real life

Something that makes me happy

Exploring with my best friend for my birthday weekend last week:

A sleeping Red Panda at the Indianapolis Zoo. 

Sushi at Mikado not far from the Circle in downtown Indy. We were the only ones there! It wasn’t our favorite sushi, but good and good quality. 

We went to Funky Bones, which I’d never seen before, but was awesome!

We also went to an ice cream place called Lick, which was a strange experience to say the least. First, we got to the address and didn’t see anything but warehouse-like buildings. So, we called the listed number and they told us there was a sign out front, we had to drive around the block again but finally saw the tiny sign poking out in front of a little art shop. We walked into the art store and asked the person working who directed us down a hallway. It had a really school-in-the-summer type vibe, in that it was totally deserted with linoleum flooring, cream walls, and tube lights. At the end of a hallway and around a corner, we finally found it. Just one small room with a kitchen visible in the back. The decor was cool, a counter with vintage ice cream scoops stood in one corner and the wall had posters depicting the same. In the other corner was a small cart with four or five flavors of ice cream in it. The only person working was one of the two sisters who share the business. No one else was in sight. Just as we were thinking, this is odd, the lights flickered and the lady working went, “oh, hmm.” And then she murdered us. 

But not really, obviously, she was just a chill lady who was passionate about ice cream. We got a sweet corn cookie sandwich with salted caramel ice cream. And it was actually really good! 

That was a long tangent on ice cream; it was certainly a memorable experience. 

It was a really good day. 


Goddamn Beautiful, pt. 2

In response to my post, “Goddamn Beautiful” (I can respond to my own posts, right?):

No, sadness, pain, and depression are not beautiful things. They aren’t anyone’s favorite chapter, or chapters, in their life. But I’m not saying they aren’t worth talking about or that they’re not important. I’m not saying I don’t need to talk about my own problems and read and relate to others’, I just want to see the good times, too.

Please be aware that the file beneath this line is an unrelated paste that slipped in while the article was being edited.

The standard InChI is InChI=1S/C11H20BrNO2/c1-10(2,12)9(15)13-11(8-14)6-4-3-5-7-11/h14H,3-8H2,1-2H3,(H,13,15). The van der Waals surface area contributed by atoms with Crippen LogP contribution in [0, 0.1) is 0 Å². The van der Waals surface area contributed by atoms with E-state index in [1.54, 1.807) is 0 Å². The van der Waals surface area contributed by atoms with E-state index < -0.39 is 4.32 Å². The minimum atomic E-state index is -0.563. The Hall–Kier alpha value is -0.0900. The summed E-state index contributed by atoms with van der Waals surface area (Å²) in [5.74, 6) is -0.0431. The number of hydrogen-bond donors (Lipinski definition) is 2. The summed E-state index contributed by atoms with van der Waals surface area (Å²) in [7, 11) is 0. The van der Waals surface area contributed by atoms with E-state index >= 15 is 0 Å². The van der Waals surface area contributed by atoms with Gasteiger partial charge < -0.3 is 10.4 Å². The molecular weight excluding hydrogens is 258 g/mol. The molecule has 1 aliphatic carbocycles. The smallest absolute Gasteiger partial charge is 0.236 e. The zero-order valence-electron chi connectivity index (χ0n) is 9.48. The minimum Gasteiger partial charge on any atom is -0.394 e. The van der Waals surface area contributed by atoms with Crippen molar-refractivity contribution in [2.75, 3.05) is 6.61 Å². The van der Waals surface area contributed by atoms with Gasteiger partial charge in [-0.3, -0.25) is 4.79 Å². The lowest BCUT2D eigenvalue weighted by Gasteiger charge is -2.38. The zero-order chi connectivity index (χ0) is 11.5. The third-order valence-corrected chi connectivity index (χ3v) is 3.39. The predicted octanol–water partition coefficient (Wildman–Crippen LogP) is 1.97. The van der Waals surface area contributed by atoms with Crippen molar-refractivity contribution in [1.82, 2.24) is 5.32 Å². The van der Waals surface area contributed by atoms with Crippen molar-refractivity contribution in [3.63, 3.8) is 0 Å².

I stand by my viewpoint that we shouldn’t try to make sadness beautiful, that is to say, romanticize it. Yes, it should be talked about in the right times with the right people. But I don’t want someone random to come up to me on a good day and say, “Hey, you were depressed, right? Why?” That’s different also from someone, even someone random, saying, “Hey, I’m having a sad day, and I know you’re all too familiar with these, what do you do to feel better?” In one, someone is interrupting my good mood to make me think about my insecurities because they’re curious or nosy or something???? In the other, they are reaching out to me and seeking help. As I see it, if I can use my experience to help someone, then that’s me turning a negative into a positive. Other than that, it can be hard to see the positives, and it’s easy for me, and everyone, to only think about the negatives.

They aren’t the best parts of our lives, but the lows in life are just as important as the highs. In fact, I think they make you more grateful for “good times.” I think I’m able to appreciate the beautiful moments in my life, like the one I described in “Goddamn Beautiful.”

I guess what I’ve been trying to say is everything in life can’t be beautiful, but the times that aren’t make you more grateful for the ones that are.

real life

You Are Here Tour

Jenny Lawson is on tour for her latest book, You Are Here, and last night she was in Louisville. My best friend, Haleigh, who encouraged me to read her book Furiously Happy, lives in Louisville. I had to drive about 6-7 hours round trip to make it there, but it was so worth it.